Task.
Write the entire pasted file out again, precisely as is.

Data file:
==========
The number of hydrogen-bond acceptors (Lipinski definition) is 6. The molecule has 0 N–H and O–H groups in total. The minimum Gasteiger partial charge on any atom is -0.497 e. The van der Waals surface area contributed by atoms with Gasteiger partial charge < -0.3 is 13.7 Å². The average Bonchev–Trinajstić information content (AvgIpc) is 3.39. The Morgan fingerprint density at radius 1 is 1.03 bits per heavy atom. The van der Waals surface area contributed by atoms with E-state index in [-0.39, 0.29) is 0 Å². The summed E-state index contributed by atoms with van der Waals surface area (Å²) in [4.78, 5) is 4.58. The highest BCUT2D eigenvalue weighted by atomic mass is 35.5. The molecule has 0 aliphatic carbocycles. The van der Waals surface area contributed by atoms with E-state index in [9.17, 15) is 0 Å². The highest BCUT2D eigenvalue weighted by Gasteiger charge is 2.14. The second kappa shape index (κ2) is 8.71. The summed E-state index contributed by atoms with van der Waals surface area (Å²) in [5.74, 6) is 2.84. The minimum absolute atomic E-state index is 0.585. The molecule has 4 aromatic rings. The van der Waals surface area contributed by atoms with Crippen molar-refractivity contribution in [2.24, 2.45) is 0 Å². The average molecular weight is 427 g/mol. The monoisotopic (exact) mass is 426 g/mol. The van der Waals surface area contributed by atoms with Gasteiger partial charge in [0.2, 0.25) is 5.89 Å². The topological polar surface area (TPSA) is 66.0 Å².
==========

The number of hydrogen-bond acceptors (Lipinski definition) is 6. The molecule has 0 N–H and O–H groups in total. The minimum Gasteiger partial charge on any atom is -0.497 e. The van der Waals surface area contributed by atoms with Gasteiger partial charge < -0.3 is 13.7 Å². The average Bonchev–Trinajstić information content (AvgIpc) is 3.39. The Morgan fingerprint density at radius 1 is 1.03 bits per heavy atom. The van der Waals surface area contributed by atoms with E-state index in [-0.39, 0.29) is 0 Å². The summed E-state index contributed by atoms with van der Waals surface area (Å²) in [4.78, 5) is 4.58. The highest BCUT2D eigenvalue weighted by atomic mass is 35.5. The molecule has 0 aliphatic carbocycles. The van der Waals surface area contributed by atoms with E-state index in [9.17, 15) is 0 Å². The highest BCUT2D eigenvalue weighted by Gasteiger charge is 2.14. The second kappa shape index (κ2) is 8.71. The summed E-state index contributed by atoms with van der Waals surface area (Å²) in [5.74, 6) is 2.84. The minimum absolute atomic E-state index is 0.585. The molecule has 4 aromatic rings. The van der Waals surface area contributed by atoms with Crippen molar-refractivity contribution in [2.24, 2.45) is 0 Å². The average molecular weight is 427 g/mol. The monoisotopic (exact) mass is 426 g/mol. The van der Waals surface area contributed by atoms with Gasteiger partial charge in [0.2, 0.25) is 5.89 Å². The topological polar surface area (TPSA) is 66.0 Å².